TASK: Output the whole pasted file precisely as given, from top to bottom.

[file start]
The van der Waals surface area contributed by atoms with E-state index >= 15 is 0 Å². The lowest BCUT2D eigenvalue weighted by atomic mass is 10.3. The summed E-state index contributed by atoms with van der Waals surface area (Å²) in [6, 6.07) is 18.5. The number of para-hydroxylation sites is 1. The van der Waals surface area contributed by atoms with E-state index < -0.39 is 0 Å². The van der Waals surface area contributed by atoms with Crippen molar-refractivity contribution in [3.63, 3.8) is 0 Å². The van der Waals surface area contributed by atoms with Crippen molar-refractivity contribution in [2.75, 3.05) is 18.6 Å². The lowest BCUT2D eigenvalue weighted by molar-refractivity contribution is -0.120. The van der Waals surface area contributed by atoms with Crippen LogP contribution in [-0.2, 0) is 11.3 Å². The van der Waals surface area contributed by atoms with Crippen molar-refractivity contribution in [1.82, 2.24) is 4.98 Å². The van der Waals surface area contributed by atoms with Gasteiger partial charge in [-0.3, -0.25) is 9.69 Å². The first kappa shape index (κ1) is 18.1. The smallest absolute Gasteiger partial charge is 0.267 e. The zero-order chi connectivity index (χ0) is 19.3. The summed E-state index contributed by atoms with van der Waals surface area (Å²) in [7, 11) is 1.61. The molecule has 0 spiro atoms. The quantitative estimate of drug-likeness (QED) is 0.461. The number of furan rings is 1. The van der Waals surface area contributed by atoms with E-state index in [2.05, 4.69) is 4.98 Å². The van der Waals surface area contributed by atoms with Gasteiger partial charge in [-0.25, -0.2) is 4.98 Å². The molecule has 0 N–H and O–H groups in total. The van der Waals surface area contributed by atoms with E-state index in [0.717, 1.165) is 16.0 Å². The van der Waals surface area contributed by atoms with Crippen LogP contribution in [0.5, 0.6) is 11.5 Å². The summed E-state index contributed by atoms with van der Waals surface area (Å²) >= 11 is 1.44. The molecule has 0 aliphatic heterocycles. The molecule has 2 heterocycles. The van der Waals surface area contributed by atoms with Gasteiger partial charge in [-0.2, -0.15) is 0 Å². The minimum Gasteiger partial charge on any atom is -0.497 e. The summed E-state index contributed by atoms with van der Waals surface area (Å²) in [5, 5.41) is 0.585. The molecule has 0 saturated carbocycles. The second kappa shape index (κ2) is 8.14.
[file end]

The van der Waals surface area contributed by atoms with E-state index >= 15 is 0 Å². The lowest BCUT2D eigenvalue weighted by atomic mass is 10.3. The summed E-state index contributed by atoms with van der Waals surface area (Å²) in [6, 6.07) is 18.5. The number of para-hydroxylation sites is 1. The van der Waals surface area contributed by atoms with E-state index < -0.39 is 0 Å². The van der Waals surface area contributed by atoms with Crippen molar-refractivity contribution in [3.63, 3.8) is 0 Å². The van der Waals surface area contributed by atoms with Crippen molar-refractivity contribution in [2.75, 3.05) is 18.6 Å². The lowest BCUT2D eigenvalue weighted by molar-refractivity contribution is -0.120. The van der Waals surface area contributed by atoms with Crippen LogP contribution in [-0.2, 0) is 11.3 Å². The van der Waals surface area contributed by atoms with Crippen molar-refractivity contribution in [1.82, 2.24) is 4.98 Å². The van der Waals surface area contributed by atoms with Gasteiger partial charge in [-0.3, -0.25) is 9.69 Å². The first kappa shape index (κ1) is 18.1. The smallest absolute Gasteiger partial charge is 0.267 e. The zero-order chi connectivity index (χ0) is 19.3. The summed E-state index contributed by atoms with van der Waals surface area (Å²) in [7, 11) is 1.61. The molecule has 0 spiro atoms. The quantitative estimate of drug-likeness (QED) is 0.461. The number of furan rings is 1. The van der Waals surface area contributed by atoms with E-state index in [2.05, 4.69) is 4.98 Å². The van der Waals surface area contributed by atoms with Gasteiger partial charge in [-0.25, -0.2) is 4.98 Å². The molecule has 0 N–H and O–H groups in total. The van der Waals surface area contributed by atoms with E-state index in [0.717, 1.165) is 16.0 Å². The van der Waals surface area contributed by atoms with Crippen LogP contribution in [0.5, 0.6) is 11.5 Å². The summed E-state index contributed by atoms with van der Waals surface area (Å²) >= 11 is 1.44. The molecule has 0 aliphatic heterocycles. The molecule has 2 heterocycles. The van der Waals surface area contributed by atoms with Gasteiger partial charge in [-0.2, -0.15) is 0 Å². The minimum Gasteiger partial charge on any atom is -0.497 e. The summed E-state index contributed by atoms with van der Waals surface area (Å²) in [5, 5.41) is 0.585. The molecule has 0 saturated carbocycles. The second kappa shape index (κ2) is 8.14.